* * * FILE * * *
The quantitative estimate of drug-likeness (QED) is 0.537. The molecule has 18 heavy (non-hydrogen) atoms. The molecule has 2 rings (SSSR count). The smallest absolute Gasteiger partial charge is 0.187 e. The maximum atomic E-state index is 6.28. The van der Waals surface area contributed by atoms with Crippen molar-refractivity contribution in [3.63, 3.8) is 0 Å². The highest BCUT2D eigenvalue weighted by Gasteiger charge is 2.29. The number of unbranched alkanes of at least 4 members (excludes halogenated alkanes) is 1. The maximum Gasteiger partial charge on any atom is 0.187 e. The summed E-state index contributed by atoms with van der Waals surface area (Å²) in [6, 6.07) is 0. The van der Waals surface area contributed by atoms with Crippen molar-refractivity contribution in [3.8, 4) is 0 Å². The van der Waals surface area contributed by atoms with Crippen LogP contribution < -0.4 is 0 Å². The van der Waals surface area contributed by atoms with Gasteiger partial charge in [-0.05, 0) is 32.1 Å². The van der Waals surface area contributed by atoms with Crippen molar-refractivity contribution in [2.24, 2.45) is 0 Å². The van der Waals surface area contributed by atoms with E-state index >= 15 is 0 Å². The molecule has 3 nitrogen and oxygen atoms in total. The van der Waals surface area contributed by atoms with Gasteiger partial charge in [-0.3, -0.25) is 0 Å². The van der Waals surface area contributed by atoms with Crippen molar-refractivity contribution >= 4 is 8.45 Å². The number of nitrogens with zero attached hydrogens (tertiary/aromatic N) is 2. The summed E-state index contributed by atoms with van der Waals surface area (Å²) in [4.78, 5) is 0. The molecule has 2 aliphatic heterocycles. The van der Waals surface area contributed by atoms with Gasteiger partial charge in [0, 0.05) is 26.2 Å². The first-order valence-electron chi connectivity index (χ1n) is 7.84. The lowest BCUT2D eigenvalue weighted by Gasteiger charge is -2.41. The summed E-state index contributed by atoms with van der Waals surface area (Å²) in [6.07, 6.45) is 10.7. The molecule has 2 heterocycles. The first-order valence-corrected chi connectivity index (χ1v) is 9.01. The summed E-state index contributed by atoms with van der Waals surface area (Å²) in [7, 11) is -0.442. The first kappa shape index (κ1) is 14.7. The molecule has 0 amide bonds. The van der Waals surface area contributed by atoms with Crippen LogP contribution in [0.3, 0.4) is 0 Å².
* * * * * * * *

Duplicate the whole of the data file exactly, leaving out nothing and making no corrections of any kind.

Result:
The quantitative estimate of drug-likeness (QED) is 0.537. The molecule has 18 heavy (non-hydrogen) atoms. The molecule has 2 rings (SSSR count). The smallest absolute Gasteiger partial charge is 0.187 e. The maximum atomic E-state index is 6.28. The van der Waals surface area contributed by atoms with Crippen molar-refractivity contribution in [3.63, 3.8) is 0 Å². The highest BCUT2D eigenvalue weighted by Gasteiger charge is 2.29. The number of unbranched alkanes of at least 4 members (excludes halogenated alkanes) is 1. The maximum Gasteiger partial charge on any atom is 0.187 e. The summed E-state index contributed by atoms with van der Waals surface area (Å²) in [6, 6.07) is 0. The van der Waals surface area contributed by atoms with Crippen molar-refractivity contribution in [3.8, 4) is 0 Å². The van der Waals surface area contributed by atoms with Crippen LogP contribution < -0.4 is 0 Å². The van der Waals surface area contributed by atoms with Gasteiger partial charge in [-0.05, 0) is 32.1 Å². The van der Waals surface area contributed by atoms with Crippen molar-refractivity contribution in [2.24, 2.45) is 0 Å². The van der Waals surface area contributed by atoms with E-state index >= 15 is 0 Å². The molecule has 3 nitrogen and oxygen atoms in total. The van der Waals surface area contributed by atoms with Gasteiger partial charge in [-0.3, -0.25) is 0 Å². The van der Waals surface area contributed by atoms with Crippen molar-refractivity contribution >= 4 is 8.45 Å². The number of nitrogens with zero attached hydrogens (tertiary/aromatic N) is 2. The summed E-state index contributed by atoms with van der Waals surface area (Å²) in [4.78, 5) is 0. The molecule has 2 aliphatic heterocycles. The van der Waals surface area contributed by atoms with Gasteiger partial charge in [0, 0.05) is 26.2 Å². The first-order valence-electron chi connectivity index (χ1n) is 7.84. The lowest BCUT2D eigenvalue weighted by Gasteiger charge is -2.41. The summed E-state index contributed by atoms with van der Waals surface area (Å²) in [6.07, 6.45) is 10.7. The molecule has 2 heterocycles. The first-order valence-corrected chi connectivity index (χ1v) is 9.01. The summed E-state index contributed by atoms with van der Waals surface area (Å²) in [7, 11) is -0.442. The first kappa shape index (κ1) is 14.7. The molecule has 0 amide bonds. The van der Waals surface area contributed by atoms with Crippen LogP contribution in [0.3, 0.4) is 0 Å².